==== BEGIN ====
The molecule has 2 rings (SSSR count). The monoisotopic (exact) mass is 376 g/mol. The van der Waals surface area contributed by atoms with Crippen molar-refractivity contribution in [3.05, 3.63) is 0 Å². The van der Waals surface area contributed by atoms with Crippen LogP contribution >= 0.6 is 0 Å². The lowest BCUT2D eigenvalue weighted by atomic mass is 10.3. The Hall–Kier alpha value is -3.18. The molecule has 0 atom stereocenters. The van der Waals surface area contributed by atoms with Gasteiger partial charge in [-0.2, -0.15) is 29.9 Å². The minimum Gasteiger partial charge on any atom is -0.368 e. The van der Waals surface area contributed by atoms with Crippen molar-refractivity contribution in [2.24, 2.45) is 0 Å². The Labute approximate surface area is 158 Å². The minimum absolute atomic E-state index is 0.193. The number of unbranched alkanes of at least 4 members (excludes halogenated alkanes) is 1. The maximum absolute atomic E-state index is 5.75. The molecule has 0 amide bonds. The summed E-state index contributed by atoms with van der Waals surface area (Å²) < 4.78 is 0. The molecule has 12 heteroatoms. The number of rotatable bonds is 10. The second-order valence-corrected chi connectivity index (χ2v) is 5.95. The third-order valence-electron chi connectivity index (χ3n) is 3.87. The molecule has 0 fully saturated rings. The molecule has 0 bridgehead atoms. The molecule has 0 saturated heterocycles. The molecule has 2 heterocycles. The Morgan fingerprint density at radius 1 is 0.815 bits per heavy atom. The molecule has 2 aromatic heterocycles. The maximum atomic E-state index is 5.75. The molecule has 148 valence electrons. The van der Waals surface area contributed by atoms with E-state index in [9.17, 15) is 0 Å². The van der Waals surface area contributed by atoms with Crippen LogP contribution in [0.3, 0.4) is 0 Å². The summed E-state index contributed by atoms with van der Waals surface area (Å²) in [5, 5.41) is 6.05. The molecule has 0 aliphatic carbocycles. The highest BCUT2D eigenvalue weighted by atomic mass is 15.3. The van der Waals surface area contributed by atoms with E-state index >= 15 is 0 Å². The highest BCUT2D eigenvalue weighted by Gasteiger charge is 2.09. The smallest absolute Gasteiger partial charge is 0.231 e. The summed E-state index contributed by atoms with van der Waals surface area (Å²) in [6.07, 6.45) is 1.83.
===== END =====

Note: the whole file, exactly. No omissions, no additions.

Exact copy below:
The molecule has 2 rings (SSSR count). The monoisotopic (exact) mass is 376 g/mol. The van der Waals surface area contributed by atoms with Crippen molar-refractivity contribution in [3.05, 3.63) is 0 Å². The van der Waals surface area contributed by atoms with Crippen LogP contribution >= 0.6 is 0 Å². The lowest BCUT2D eigenvalue weighted by atomic mass is 10.3. The Hall–Kier alpha value is -3.18. The molecule has 0 atom stereocenters. The van der Waals surface area contributed by atoms with Gasteiger partial charge in [-0.2, -0.15) is 29.9 Å². The minimum Gasteiger partial charge on any atom is -0.368 e. The van der Waals surface area contributed by atoms with Crippen molar-refractivity contribution in [2.24, 2.45) is 0 Å². The Labute approximate surface area is 158 Å². The minimum absolute atomic E-state index is 0.193. The number of unbranched alkanes of at least 4 members (excludes halogenated alkanes) is 1. The maximum absolute atomic E-state index is 5.75. The molecule has 0 amide bonds. The summed E-state index contributed by atoms with van der Waals surface area (Å²) < 4.78 is 0. The molecule has 12 heteroatoms. The number of rotatable bonds is 10. The second-order valence-corrected chi connectivity index (χ2v) is 5.95. The third-order valence-electron chi connectivity index (χ3n) is 3.87. The molecule has 0 fully saturated rings. The molecule has 0 bridgehead atoms. The molecule has 0 saturated heterocycles. The molecule has 2 heterocycles. The Morgan fingerprint density at radius 1 is 0.815 bits per heavy atom. The molecule has 2 aromatic heterocycles. The maximum atomic E-state index is 5.75. The molecule has 148 valence electrons. The van der Waals surface area contributed by atoms with E-state index in [9.17, 15) is 0 Å². The van der Waals surface area contributed by atoms with Crippen LogP contribution in [0.3, 0.4) is 0 Å². The summed E-state index contributed by atoms with van der Waals surface area (Å²) in [5, 5.41) is 6.05. The molecule has 0 aliphatic carbocycles. The highest BCUT2D eigenvalue weighted by atomic mass is 15.3. The van der Waals surface area contributed by atoms with E-state index >= 15 is 0 Å². The highest BCUT2D eigenvalue weighted by Gasteiger charge is 2.09. The smallest absolute Gasteiger partial charge is 0.231 e. The summed E-state index contributed by atoms with van der Waals surface area (Å²) in [6.07, 6.45) is 1.83.